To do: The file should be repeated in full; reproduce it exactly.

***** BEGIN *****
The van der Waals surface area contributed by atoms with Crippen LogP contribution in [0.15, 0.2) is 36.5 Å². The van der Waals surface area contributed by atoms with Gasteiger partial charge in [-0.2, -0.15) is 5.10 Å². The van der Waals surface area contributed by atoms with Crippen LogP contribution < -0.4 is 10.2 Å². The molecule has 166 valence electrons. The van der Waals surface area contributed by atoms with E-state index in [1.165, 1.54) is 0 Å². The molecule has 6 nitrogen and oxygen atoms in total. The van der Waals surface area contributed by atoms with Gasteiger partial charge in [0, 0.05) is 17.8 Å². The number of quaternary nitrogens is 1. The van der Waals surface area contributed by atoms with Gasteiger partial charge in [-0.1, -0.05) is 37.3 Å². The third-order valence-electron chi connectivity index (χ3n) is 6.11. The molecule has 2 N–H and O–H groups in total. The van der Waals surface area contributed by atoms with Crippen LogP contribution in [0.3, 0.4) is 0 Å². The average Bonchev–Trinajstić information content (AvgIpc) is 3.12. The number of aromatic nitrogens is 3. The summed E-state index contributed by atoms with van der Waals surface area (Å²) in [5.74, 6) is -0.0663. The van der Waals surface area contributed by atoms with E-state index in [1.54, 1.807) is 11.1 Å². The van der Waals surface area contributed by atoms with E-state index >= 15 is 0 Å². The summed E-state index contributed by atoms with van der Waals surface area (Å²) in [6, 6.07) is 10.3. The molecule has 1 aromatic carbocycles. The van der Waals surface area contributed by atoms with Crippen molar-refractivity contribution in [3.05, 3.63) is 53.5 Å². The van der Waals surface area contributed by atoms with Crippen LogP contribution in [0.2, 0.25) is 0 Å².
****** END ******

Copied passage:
The van der Waals surface area contributed by atoms with Crippen LogP contribution in [0.15, 0.2) is 36.5 Å². The van der Waals surface area contributed by atoms with Gasteiger partial charge in [-0.2, -0.15) is 5.10 Å². The van der Waals surface area contributed by atoms with Crippen LogP contribution < -0.4 is 10.2 Å². The molecule has 166 valence electrons. The van der Waals surface area contributed by atoms with E-state index in [1.165, 1.54) is 0 Å². The molecule has 6 nitrogen and oxygen atoms in total. The van der Waals surface area contributed by atoms with Gasteiger partial charge in [0, 0.05) is 17.8 Å². The number of quaternary nitrogens is 1. The van der Waals surface area contributed by atoms with Gasteiger partial charge in [-0.1, -0.05) is 37.3 Å². The third-order valence-electron chi connectivity index (χ3n) is 6.11. The molecule has 2 N–H and O–H groups in total. The van der Waals surface area contributed by atoms with Crippen LogP contribution in [0.3, 0.4) is 0 Å². The average Bonchev–Trinajstić information content (AvgIpc) is 3.12. The number of aromatic nitrogens is 3. The summed E-state index contributed by atoms with van der Waals surface area (Å²) in [5.74, 6) is -0.0663. The van der Waals surface area contributed by atoms with E-state index in [1.54, 1.807) is 11.1 Å². The van der Waals surface area contributed by atoms with E-state index >= 15 is 0 Å². The summed E-state index contributed by atoms with van der Waals surface area (Å²) in [6, 6.07) is 10.3. The molecule has 1 aromatic carbocycles. The van der Waals surface area contributed by atoms with Crippen molar-refractivity contribution in [3.05, 3.63) is 53.5 Å². The van der Waals surface area contributed by atoms with Crippen LogP contribution in [0.2, 0.25) is 0 Å².